*Great. You know, some of my audience, especially in higher ed, I think, may not be all that familiar with adaptive or personalized learning. First of all, are they synonymous, adaptive and personalized learning? Can you tell us a little bit more about what that really means?*

That’s a great question. So, you know, the way I think about it is, adaptive capability is just that, it’s a capability that we now have through the use of technology. Personalized learning is a learning technique that really lowers the instructor-student ratio and gives the student the opportunity to learn at his or her own pace using the material that is best for them to understand the concept at hand.

*That certainly helps. I think my curiosity is, how does it really work? I mean, I know a little bit about it and I understand that it can be used pretty successfully in math. Because math, I guess, seems to be a little bit easier to handle in terms of personalizing the instruction. How does it really work behind the scenes?*

Sure. So different companies approach adaptive learning in different ways. The way Knewton approaches adaptive learning is through the use of a learning graph. And you’re absolutely right, math is extremely well suited for adaptive learning process because math is very structured and it’s kind of easy to break down into very atomic parts.

So what Knewton does, the way Knewton handles adaptive learning, is we tag the content at the very atomic level. So this is about three levels below the learning objective level. We actually tag really at the question level. And we graph that content onto a system that looks at mathematics as a whole. And the students, as they are going through our adaptive process, are being served up parts of that graph based on what we think is going to be their optimal learning path.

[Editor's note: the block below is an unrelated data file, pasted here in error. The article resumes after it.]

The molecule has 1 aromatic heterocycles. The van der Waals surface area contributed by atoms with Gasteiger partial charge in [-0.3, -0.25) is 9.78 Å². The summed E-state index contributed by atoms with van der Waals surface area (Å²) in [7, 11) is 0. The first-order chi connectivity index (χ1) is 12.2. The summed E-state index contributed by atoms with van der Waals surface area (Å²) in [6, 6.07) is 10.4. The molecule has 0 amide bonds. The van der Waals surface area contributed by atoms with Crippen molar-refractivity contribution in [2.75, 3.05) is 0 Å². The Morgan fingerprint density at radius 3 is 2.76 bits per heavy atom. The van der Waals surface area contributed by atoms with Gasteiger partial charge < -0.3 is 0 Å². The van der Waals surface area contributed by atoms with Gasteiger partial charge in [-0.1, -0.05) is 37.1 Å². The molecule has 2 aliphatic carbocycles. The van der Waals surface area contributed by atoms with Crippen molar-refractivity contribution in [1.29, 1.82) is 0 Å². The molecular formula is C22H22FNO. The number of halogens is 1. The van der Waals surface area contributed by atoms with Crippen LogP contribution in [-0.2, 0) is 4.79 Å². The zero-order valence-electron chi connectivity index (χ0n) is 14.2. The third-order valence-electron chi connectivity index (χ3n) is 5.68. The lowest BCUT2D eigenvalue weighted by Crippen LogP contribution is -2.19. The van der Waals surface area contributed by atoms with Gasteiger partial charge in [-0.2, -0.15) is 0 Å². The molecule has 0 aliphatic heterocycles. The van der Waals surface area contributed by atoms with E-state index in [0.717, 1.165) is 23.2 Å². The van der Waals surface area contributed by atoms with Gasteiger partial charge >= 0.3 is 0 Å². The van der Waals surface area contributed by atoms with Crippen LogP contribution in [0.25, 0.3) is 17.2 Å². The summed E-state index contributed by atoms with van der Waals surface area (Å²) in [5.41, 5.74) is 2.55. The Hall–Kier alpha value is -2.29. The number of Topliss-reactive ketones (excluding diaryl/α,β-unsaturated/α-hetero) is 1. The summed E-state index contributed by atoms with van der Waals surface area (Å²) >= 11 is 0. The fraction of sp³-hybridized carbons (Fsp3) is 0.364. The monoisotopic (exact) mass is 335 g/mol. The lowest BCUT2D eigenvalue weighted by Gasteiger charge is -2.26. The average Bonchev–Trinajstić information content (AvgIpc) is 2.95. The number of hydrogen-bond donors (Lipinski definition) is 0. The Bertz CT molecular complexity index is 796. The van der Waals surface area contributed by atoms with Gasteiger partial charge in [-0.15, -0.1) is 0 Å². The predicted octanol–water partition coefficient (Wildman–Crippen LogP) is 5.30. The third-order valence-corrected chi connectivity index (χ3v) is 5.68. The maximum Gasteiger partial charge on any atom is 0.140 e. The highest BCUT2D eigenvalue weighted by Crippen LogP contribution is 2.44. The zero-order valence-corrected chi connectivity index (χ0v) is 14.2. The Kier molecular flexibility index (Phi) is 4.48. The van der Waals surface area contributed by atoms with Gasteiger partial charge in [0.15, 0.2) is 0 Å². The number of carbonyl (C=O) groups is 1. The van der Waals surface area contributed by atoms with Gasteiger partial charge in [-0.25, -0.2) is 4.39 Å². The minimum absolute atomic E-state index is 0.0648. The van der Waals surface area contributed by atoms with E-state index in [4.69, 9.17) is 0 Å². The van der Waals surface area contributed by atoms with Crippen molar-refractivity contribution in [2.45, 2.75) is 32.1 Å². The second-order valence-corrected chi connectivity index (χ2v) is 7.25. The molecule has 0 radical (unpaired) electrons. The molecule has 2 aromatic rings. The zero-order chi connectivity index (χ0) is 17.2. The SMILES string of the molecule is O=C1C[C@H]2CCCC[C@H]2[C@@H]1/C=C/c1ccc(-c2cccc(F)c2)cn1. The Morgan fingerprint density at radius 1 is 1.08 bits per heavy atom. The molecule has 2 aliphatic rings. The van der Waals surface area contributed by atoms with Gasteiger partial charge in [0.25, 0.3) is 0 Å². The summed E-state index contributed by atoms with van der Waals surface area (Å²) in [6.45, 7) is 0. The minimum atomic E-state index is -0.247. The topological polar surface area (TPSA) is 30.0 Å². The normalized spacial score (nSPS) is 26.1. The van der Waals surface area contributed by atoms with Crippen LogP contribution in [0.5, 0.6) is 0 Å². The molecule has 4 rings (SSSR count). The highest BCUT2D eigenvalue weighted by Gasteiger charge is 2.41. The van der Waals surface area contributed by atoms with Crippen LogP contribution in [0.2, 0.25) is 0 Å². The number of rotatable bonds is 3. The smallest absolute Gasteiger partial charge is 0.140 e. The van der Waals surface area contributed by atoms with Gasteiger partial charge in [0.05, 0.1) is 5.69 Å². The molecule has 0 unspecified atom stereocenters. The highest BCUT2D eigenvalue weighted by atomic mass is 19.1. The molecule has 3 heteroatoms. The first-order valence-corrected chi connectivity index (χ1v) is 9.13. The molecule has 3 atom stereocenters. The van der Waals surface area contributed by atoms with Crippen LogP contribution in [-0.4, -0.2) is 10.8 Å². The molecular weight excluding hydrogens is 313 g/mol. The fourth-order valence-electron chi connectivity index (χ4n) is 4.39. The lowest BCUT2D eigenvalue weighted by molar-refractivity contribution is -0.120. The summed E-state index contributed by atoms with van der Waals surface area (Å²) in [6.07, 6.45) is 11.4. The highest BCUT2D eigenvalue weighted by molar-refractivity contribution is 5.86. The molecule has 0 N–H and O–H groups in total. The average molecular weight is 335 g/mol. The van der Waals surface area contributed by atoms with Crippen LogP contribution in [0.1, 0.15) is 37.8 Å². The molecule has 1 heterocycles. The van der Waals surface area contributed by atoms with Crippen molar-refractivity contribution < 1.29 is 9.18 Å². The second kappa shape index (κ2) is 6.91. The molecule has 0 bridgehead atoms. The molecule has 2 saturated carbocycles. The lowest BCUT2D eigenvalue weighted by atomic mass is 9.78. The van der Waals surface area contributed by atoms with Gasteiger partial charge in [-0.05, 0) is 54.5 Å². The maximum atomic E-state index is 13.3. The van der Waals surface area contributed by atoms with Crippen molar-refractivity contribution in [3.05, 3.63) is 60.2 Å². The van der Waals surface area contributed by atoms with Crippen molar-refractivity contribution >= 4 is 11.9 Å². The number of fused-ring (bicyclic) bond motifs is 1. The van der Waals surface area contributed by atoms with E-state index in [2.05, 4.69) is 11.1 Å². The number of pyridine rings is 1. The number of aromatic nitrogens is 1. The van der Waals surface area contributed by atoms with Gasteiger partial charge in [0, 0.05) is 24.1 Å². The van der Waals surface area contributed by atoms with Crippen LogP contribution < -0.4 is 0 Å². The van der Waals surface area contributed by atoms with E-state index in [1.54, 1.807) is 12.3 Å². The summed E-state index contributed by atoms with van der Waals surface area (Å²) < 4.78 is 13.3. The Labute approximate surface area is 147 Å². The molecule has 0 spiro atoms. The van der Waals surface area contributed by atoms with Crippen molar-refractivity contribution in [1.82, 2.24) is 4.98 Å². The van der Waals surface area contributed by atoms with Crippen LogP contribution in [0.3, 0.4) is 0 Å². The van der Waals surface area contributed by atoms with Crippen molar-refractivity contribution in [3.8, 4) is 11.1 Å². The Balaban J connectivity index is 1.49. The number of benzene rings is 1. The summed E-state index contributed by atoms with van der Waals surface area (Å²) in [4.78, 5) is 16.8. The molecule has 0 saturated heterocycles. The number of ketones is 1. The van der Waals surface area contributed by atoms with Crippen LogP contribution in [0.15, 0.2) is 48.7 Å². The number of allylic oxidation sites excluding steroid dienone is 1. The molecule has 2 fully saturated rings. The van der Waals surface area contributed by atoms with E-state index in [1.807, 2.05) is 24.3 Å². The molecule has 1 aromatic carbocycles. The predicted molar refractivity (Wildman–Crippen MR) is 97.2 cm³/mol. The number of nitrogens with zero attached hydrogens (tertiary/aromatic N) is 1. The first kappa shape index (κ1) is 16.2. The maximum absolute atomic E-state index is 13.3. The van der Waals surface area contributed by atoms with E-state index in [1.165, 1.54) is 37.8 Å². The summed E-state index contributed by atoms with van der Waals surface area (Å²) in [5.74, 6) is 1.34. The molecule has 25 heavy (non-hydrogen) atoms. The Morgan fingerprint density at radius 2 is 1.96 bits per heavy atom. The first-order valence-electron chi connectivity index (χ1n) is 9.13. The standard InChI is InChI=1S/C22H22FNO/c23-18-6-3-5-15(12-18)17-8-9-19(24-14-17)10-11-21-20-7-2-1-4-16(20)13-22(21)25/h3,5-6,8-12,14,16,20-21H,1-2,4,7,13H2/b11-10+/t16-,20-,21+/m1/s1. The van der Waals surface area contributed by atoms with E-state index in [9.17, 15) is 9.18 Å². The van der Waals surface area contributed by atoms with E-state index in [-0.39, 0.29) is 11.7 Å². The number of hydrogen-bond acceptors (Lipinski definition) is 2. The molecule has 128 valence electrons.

The idea is that all components of mathematics will be part of the Knewton graph. And students move around that graph based on their strengths and weaknesses. The interesting part about what Knewton does, which I think is another differentiator, is that we actually use crowdsourced data to help determine what the next recommendation should be. We try to match the student’s capabilities that we’re currently serving with past students who have been successful at that atomic particle level on our graph. And we try to classify them by students who have been successful before them to really give them a very personalized experience through the material.

*Interesting. So, for example, if I’m in a learning module on my LMS, and I’m in a Knewton module, I’m going to, you know, say a math question is posed, is there then instruction going along with that or is it pretty much problem and a solution, problem and solution. Is there interspersed with didactic content? How does that work?*

So your experience would be, in a Knewton product, as a student, you’d enter the module and you would get a very brief, probably two-paragraph explanation of what your experience was about to be. And then you would start answering some questions.

I like to think of it as you were as a student, way back when, when you and I were doing it pencil and paper in elementary school or whatever. Sometimes you had a tutor sitting beside you and so the first thing you did was you started answering questions. And when you got to a question that maybe you were having some trouble with, the tutor would help you through some narrative content.

And that’s basically the way Knewton works too. As long as you are answering the questions that you need to answer to satisfy mastery of the content, you will be in answering question mode. But when you start to struggle, we begin to serve up some narrative content to help you better understand the material, to aid in your learning, and to help you progress through the material.

So the narrative is interspersed but very much in a just-in-time manner. So Rod, if you and I were working through the same content and I started struggling before you, I might get some narrative that was unique to my problems, the issues that I was having with the material; and you would breeze through that part of the program if you had mastery of it.

*In trying to imagine, as the instructor, how I would produce instructional content, say even in math. Would it just be a matter of asking a question requires a calculation, like I would normally do, let’s say on a multiple choice exam, or would I have to really break it down? Like, if you’re doing a test and where your work in progress your notes, your calculations are going to be graded. So, I can imagine having to break it down, like you say, in a very granular level to help to coach the student. Am I on the right track?*